Lung cancer


nsclc staging

In NSCLC treatment and prognosis are entirely dependent on accurate staging. Stage I tumours are small and readily resectable with good prognosis. The standard treatment is surgery though radical radiotherapy is an option in those who are unfit for a surgical procedure. Stage II tumours have local lymph node metastases. They are readily resectable but because of the node metastases they have a reduced prognosis. Stage III tumours are locally advanced and cure is uncommon with surgery alone. They fall into two general categories: either invading structures which compromise surgical resection, or metastatic to mediastinal lymph nodes. Unlike Stage IV tumours (disseminated) they may be encapsulated in a therapeutic radiation field. Recent advances in neo-adjuvant chemotherapy and radiotherapy have changed the approach to these tumours and the prognosis has been improved especially where a good response to induction therapy has allowed complete surgical resection.

The staging of NSCLC is based on the TNM classification. A modification was made in 1987 by Mountains et al to differentiate those stage III tumours which could be excised with en-bloc nodal dissection (stage IIIa) as opposed to those which could not be excised en-bloc (Stage IIIb). Updated analyses of survival databases identified a number of anomalies and further revision became necessary. The Revised International System for Staging Lung Cancer was adopted in 1997 by the American Joint Committee on Cancer and the Union Internationale Contre le Cancer. The major changes were the division of Stage I into A and B depending on the T stage of the tumour and the reallocation of T3 N0 tumours to Stage IIB in line with their better prognosis than those tumours which have N2 node metastases.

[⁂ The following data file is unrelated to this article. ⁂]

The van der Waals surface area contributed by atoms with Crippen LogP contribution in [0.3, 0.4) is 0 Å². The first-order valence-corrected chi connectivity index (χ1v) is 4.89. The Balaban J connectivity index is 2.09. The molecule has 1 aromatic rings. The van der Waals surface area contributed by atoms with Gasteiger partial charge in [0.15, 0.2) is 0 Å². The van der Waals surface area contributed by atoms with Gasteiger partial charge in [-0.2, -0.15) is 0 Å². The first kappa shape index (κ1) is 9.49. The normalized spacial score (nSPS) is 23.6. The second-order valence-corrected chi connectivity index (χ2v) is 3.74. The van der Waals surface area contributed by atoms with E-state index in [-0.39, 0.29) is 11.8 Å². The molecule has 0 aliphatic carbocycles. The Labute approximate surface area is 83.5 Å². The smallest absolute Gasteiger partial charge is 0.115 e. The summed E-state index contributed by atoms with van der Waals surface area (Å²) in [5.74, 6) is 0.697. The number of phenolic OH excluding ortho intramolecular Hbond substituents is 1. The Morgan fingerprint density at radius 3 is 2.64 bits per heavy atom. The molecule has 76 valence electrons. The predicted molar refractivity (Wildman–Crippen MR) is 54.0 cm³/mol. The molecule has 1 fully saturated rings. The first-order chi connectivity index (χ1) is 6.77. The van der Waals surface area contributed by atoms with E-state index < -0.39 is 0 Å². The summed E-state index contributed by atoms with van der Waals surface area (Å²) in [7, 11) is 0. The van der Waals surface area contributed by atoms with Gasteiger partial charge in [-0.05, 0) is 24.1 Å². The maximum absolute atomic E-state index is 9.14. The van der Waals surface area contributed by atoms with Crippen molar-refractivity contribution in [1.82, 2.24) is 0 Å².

CT scan has become the main tool for assessment of the site and size of tumour, chest wall invasion, mediastinal lymphadenopathy and metastases to liver, adrenal and dorsal spine. MRI may clarify chest wall or mediastinal invasion.

Histological confirmation of mediastinal nodes is made at mediastinoscopy or mediastinotomy via left anterior thoracotomy. These are invasive procedures but may avoid unnecessary thoracotomy. Percutaneous, trans-bronchial, thoracoscopic and trans-oesophageal (with ultrasound guidance) biopsies are also possible for some node stations.